Composer Luciano Berio created unconventional instrumentals from folk songs he found on old recordings, in sheet music collections, and from folk musicians and friends. Mezzo-soprano Nora Gubisch colours the songs in earthy tones. The concert ends with great contrasts and emotional extremes with Tchaikovsky's Symphony No. 5, which the composer alternately loved and hated.
Jukka-Pekka Saraste (b. 1956) began his musical career as a violinist and leader of the Lahti Symphony Orchestra and the Finnish Radio Symphony Orchestra but has been one of Finland’s most renowned conductors for several decades now. He joined the Radio Symphony Orchestra as Principal Guest Conductor in 1985 and served as its Chief Conductor from 1987 to 2001. Meanwhile, he was also Principal Conductor of the Scottish Chamber Orchestra 1987–1991 and Music Director of the Toronto Symphony Orchestra 1994–2001. Then followed a term with the Oslo Philharmonic 2006–2013, which later made him its first Honorary Conductor, and from 2010 to 2019 he was Principal Conductor of the WDR Symphony Orchestra Cologne. Passing on the knowledge he has acquired to the younger generation is very important to him and he has been involved in various youth projects. Jukka-Pekka Saraste has also been the recipient of a number of major distinctions both at home and abroad.
Follow him on Twitter @jpsaraste
Nora Gubisch has long been one of the world’s most sought-after mezzo-sopranos, commanding a repertoire ranging from Monteverdi to Wagner. She also enjoys performing contemporary music, not just for the new, unexpected challenges it poses but also out of a sense of duty as a musician. Even as a child, she was already listening to new music. Her parents took her to concerts at IRCAM (the musical research centre in Paris), and they often listened to works by Stockhausen and their friends. New music takes longer to learn than, say, the part of Carmen, she says, but it’s worth the effort, even if it is for a single performance only. It is her job, she feels, to give the piece her all, honestly and authentically. The Folk Songs by Lucio Berio are one of her showpieces, and the recording she made of it in 2014 with her pianist-conductor husband Alain Antinoglu has won virtually unanimous acclaim.
Nora Gubisch studied at the Paris Conservatoire in the class of Christiane Eda-Pierre and later with the legendary Vera Rózsa.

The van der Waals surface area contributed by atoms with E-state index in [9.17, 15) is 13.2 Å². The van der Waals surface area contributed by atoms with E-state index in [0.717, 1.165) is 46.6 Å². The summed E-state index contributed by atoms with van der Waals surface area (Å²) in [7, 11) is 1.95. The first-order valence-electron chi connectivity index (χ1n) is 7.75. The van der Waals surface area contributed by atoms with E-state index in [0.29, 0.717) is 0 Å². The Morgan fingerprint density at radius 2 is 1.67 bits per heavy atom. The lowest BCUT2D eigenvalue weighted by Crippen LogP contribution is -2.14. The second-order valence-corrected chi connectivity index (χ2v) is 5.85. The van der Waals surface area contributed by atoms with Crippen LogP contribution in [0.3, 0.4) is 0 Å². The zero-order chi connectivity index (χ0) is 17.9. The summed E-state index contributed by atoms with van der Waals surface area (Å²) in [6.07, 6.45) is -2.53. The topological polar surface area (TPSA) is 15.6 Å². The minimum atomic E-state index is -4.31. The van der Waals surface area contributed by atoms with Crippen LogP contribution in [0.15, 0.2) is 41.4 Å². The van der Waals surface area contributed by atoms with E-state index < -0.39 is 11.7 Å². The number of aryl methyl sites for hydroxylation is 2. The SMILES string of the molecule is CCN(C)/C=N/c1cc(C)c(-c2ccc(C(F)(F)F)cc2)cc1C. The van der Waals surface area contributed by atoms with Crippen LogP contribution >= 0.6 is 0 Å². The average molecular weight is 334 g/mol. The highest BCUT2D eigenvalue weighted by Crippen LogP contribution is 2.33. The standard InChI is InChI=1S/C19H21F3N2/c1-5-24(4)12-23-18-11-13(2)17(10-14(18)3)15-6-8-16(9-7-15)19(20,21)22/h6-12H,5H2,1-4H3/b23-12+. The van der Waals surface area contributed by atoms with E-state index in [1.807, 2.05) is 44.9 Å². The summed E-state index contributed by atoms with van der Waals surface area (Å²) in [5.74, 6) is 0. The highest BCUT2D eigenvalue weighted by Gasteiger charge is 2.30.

Hans Werner Henze: Erlkönig
The vast output of German composer Hans Werner Henze (1926–2012) – some 15 ballets, 10 symphonies, 40 operas, dozens of songs, oratorios, solo works and concertos – is matched only by the prizes and distinctions with which he was honoured. His music often has a humanistic undercurrent fostered by the impoverishment of culture he witnessed during the Nazi regime. “If music were a part of man’s everyday life, as it should be, there would certainly be less aggression and much more equality and love on Earth,” he once said.
The Fantasia for orchestra on the poem by Goethe and Schubert’s Opus 1 is part of the ballet Le fils d l’air of 1962/1996 but works well as a separate number. Goethe’s poem about a father riding on horseback through the night, his son in his arms, offers many interpretations. The father does not believe his son’s terrifying visions and tries to reassure him, but by the time they reach home, the boy lies dead in his arms. The music is stormy and dramatic and bears fleeting echoes of Schubert’s setting of the same poem. Tonight’s performance marks the Finnish premiere of the work.
Luciano Berio: Folk Songs
A composer who defies classification, Luciano Berio (1925–2003) introduced electronics into classical music in a work entitled Thema (Omaggio a Joyce) in 1958 and with his Sinfonia ten years later provided one of the greatest musical experiences of the 20th century. His music is coloured by his belief that we are always tied to both our communal and our individual past; that life abounds in references and superimposed associations in which the past comments on the present moment. The best example of this is the Sinfonia, but the Folk Songs (1964/1973) he composed “as a tribute to the extraordinary artistry” of the American singer Cathy Berberian interprets old national elements with a modern twist. The cycle is an anthology of 11 folk songs of various origins (United States, Armenia, France, Sicily, Sardinia, etc.), but “I have given the songs a new rhythmic and harmonic interpretation: in a way, I have recomposed them,” he said. “The instrumental part has an important function: it is meant to underline and comment on the expressive and cultural roots of each song.” Not all the folk songs are, however, authentic.
Pyotr Tchaikovsky: Symphony No. 5
A composer plagued by inner conflicts, Pyotr Tchaikovsky (1840–1893) was not a happy man. In his last three symphonies, he seems to have poured out his feelings in a narrative in which the defiant hero is himself. He completed his last symphony, no. 6, only weeks before his death in dubious circumstances.
Tchaikovsky wrote a precise scenario for his Symphony No. 5 (1888), but evidence has been preserved of only the text for the first movement: the clarinet introduction represents “a complete resignation before fate.” The Allegro that follows expresses “doubts…..reproaches against xxx” (possibly alluding to his homosexuality, in those days a criminal offence). He borrowed the fate theme running right through the symphony from Glinka’s opera A Life for the Tsar. Over the second movement he is said to have written: “Oh, how I love you! oh my friend!, possibly alluding to his patroness Nadezhda von Meck. The third movement enters the world of the ballet to which he always fled from the pressures of real life. In the finale, the fate theme becomes increasingly ominous, as if to underline that there is no escape from fate.